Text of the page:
Hey, New Jersey! Want to Hear about Scrapbooks?

Whenever I give talks about scrapbooks in public libraries and historical societies, people walk in thinking scrapbooks are trivial, and leave astonished at what a rich history they speak for — that so many people in the 19th century made them as “unwritten histories,” and they were our ancestors way of coping with too much information. I’m delighted that the New Jersey Council for the Humanities has included my Writing with Scissors: American Scrapbooks presentation in their great catalog of Public Scholars events. Nonprofit organizations in NJ can sign up to book the talk here.

I love adding local material and inviting people to look again at scrapbooks in their families and communities. NJ author and editor Jeannette Leonard Gilder kept scrapbooks and wrote about her NJ life in her memoir, The Tom-Boy at Work. Isn’t it time for your historical society to bring out its scrapbooks?

Eligible groups include libraries, historical societies, schools, universities and more. My talks are both women’s suffrage related, so qualify for organizations to go over the usual NJ Council on the Humanities limit of two talks/year. (Jeannette Gilder was actually an anti-suffragist. Yikes!)

From The Tom-Boy at Work

The full catalog of speakers is here.

Speaking on Scrapbooks in Harriet Beecher Stowe’s Circle, Oct. 24, Hartford

I first saw a Beecher family-related scrapbook when Minton Brooks asked me to look at one now in the Brooklyn Historical Society, made by his ancestor Henry F. Minton. Henry Minton was Henry Ward Beecher’s parishioner, and had been riveted enough by

Harriet’s daughter Hattie Stowe made a cat scrapbook! (Schlesinger Library)

his minister’s doings in the unfolding Beecher Tilton sex scandal to compile clippings about them in his scrapbook, along with his own interests as a homeopathic doctor. It was the kind of unfolding news story that often inspired newspaper clipping scrapbook making. A scrapbook allowed you to collect all the sidepaths and follow them all across different newspapers.

But the Beechers and

Henry Minton scrapbook

Stowes and their friends themselves had different ideas of what to collect. And old newspapers could be turned into data, abolitionists realized in creating American Slavery as It Is – the book that Harriet Beecher Stowe kept under her pillow when writing Uncle Tom’s Cabin.

I’m looking forward to speaking about the scrapbooks and newspaper clippings in Harriet Beecher Stowe’s life at the Harriet Beecher Stowe Center in Hartford, CT, on Thursday, October 24, 5:30. Join me!

Speaking at Oberlin March 14 – and a note on an advantage of 19th century media

I’m looking forward to jumping into Oberlin’s special collections, since their alumnae/i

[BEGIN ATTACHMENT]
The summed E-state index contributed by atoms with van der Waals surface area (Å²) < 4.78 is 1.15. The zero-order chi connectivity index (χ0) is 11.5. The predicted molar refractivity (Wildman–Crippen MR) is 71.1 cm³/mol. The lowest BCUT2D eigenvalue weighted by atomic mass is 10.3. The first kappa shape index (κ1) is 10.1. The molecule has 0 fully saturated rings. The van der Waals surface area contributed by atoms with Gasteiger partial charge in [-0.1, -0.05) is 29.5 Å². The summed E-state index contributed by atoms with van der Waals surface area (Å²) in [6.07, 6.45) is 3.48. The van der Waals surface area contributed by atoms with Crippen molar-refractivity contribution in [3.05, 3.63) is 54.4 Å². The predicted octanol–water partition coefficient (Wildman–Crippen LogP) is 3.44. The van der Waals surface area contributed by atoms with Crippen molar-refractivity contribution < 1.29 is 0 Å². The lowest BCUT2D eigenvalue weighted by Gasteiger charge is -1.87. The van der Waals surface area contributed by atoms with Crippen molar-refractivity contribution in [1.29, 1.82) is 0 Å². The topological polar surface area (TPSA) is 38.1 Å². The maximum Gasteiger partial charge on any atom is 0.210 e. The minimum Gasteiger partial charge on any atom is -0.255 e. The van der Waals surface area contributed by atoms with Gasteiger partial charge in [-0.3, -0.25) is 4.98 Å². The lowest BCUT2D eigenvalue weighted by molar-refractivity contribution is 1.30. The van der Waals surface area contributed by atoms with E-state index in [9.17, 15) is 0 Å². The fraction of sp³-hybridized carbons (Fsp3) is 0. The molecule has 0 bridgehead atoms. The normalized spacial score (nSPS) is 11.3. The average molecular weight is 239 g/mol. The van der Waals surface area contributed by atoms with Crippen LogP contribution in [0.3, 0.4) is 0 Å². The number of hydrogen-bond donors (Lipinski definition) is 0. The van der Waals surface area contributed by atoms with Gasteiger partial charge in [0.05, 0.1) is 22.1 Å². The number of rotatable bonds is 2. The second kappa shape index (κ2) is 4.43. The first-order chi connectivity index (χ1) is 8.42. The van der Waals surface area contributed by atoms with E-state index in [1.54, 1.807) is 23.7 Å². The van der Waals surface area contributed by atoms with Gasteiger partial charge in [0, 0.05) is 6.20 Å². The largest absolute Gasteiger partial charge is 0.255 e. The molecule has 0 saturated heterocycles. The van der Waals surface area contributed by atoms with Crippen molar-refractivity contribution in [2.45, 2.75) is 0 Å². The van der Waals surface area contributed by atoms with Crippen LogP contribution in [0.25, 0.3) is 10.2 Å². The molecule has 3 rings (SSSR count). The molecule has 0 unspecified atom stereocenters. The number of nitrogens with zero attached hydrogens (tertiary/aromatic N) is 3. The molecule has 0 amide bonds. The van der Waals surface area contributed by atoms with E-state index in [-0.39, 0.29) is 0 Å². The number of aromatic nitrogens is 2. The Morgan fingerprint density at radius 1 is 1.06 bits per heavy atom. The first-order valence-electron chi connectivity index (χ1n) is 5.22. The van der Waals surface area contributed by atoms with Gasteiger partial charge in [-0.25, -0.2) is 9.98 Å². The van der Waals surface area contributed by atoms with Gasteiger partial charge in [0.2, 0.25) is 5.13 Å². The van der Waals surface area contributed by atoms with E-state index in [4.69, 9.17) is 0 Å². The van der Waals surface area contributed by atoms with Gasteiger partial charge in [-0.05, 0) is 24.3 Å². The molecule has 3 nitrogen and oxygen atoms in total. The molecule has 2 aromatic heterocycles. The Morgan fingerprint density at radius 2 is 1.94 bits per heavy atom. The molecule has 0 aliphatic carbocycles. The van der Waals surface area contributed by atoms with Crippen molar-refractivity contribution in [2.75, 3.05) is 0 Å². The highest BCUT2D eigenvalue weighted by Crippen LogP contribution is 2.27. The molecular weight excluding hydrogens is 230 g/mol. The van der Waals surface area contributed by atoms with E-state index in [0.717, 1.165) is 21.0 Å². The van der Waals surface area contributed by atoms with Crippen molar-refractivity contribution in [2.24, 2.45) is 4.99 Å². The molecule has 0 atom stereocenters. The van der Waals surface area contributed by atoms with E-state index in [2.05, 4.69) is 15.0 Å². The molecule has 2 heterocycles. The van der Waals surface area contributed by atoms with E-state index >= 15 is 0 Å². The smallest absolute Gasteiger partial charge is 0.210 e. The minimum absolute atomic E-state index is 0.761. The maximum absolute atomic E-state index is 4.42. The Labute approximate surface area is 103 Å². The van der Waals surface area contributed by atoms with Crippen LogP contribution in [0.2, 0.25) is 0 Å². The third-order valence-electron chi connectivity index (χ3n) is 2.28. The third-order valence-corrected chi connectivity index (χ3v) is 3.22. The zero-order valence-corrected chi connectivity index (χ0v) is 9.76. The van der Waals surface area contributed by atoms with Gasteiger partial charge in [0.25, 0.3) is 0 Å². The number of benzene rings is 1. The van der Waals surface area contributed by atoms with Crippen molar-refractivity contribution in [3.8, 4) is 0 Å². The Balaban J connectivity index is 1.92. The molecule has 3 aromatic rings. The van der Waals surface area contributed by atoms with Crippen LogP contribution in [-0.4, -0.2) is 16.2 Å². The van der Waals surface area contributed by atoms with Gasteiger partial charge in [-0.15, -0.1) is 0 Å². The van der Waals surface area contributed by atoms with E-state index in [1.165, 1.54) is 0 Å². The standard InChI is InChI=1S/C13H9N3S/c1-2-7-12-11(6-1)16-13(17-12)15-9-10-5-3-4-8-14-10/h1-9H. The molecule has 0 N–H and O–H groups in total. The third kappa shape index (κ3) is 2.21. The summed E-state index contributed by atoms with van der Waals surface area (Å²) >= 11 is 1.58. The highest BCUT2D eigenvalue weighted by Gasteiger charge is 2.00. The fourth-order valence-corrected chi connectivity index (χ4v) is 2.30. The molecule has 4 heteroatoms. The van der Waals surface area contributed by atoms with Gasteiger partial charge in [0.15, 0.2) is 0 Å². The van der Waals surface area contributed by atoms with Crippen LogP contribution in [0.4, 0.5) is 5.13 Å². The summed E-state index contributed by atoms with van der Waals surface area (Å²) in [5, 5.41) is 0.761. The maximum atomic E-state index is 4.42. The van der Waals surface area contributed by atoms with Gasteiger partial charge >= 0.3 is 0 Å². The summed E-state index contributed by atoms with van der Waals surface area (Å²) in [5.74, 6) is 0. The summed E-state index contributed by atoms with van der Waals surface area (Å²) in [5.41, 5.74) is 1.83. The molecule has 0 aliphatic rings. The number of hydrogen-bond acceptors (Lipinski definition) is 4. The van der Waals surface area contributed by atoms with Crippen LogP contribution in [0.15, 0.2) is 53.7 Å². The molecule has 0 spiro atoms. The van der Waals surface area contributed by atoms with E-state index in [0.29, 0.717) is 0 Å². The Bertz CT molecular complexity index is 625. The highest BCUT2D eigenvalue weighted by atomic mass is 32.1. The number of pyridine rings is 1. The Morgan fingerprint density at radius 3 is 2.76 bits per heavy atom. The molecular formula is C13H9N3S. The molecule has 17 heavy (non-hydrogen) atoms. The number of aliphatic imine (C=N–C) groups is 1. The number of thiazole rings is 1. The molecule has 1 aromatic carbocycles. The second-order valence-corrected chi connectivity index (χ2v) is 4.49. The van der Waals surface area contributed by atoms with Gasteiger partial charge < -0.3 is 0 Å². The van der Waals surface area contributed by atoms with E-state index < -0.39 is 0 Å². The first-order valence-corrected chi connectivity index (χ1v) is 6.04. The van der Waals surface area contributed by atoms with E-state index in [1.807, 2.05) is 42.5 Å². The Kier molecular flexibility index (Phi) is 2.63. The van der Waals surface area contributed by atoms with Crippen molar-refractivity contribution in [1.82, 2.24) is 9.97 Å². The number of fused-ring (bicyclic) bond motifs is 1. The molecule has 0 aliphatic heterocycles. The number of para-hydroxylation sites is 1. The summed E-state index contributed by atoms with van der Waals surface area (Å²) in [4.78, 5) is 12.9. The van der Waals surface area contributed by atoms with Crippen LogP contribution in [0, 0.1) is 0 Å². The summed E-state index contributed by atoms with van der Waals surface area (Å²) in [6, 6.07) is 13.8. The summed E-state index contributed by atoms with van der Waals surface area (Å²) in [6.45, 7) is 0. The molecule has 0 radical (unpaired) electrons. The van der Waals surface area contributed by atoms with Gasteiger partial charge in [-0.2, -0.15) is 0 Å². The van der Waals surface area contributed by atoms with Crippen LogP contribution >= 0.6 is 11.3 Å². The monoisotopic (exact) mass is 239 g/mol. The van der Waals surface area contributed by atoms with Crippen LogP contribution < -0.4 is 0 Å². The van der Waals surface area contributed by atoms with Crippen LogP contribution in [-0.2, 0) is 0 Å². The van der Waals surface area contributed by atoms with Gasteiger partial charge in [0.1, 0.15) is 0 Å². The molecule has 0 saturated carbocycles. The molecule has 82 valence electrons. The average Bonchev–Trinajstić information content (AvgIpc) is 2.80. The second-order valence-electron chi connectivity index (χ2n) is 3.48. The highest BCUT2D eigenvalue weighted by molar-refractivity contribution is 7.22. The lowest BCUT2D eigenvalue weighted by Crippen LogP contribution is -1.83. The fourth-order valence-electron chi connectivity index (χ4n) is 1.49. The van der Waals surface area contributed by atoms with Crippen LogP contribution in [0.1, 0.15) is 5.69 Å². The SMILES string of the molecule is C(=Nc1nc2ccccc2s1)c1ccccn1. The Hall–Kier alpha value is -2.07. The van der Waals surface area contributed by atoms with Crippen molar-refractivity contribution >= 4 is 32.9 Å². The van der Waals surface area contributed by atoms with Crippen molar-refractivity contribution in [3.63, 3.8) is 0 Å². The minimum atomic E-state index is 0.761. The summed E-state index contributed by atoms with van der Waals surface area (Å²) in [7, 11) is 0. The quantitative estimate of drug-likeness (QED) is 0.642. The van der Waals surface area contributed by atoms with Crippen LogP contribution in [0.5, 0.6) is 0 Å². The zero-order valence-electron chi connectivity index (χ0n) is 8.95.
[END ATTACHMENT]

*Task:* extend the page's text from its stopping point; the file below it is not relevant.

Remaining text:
Mary Church Terrell, Oberlin alumna and scrapbook maker

were the leading lights of the abolitionist and women’s rights movements. They may have inherited the remains of the newspapers that Angelina and Sarah Grimke and Theodore Weld used in writing American Slavery As It Is  — an extraordinary use of Southern newspapers to argue against slavery. I’ll be speaking on Hidden Histories: African American and Women’s Rights Scrapbooks on Thursday afternoon, March 13. And I’m looking forward to a faculty workshop about archives on Friday, where I hope we’ll have a chance to discuss Elizabeth Alexander’s extraordinary essay, “My Grandmother’s Hair,” from her collection Power and Possibility: Essays, Reviews, and Interviews. It engages the intimacy and violence of the archive.

So what was an advantage did 19th century media had over ours? Their users didn’t have to worry about lost passwords. I finally made my way back to this blog! Sorry for not posting here more often recently.

I spoke at the Mexico City’s immense Universidad Nacional Autónoma de México (UNAM), in the Seminario de Bibliología, last month and heard about some interesting filmmakers’ scrapbooks there from book history scholars who hadn’t thought about scrapbooks. I also learned that Spanish has a special word for a library of periodicals: hemeroteca.

I’ll be digging in the archives on fellowship at Yale University all through April (on a nonscrapbook project) but hope to post more about related findings.

Treasure in scrapbooks

Thiharriet tubman from Miller scrapbook, library of congresss rare, riveting photograph of Harriet Tubman, probably taken around 1911 at her home in Auburn, NY, was in one of the scrapbooks kept by Elizabeth Smith Miller and Anne Fitzhugh Miller. They were ardent suffragists, and the daughter and granddaughter of abolitionist Gerrit Smith.  You can see more of their scrapbooks on the Library of Congress website. I’m looking forward to speaking about all kinds of scrapbooks in Auburn, Monday March 19 at the Seymour Library, 6 pm.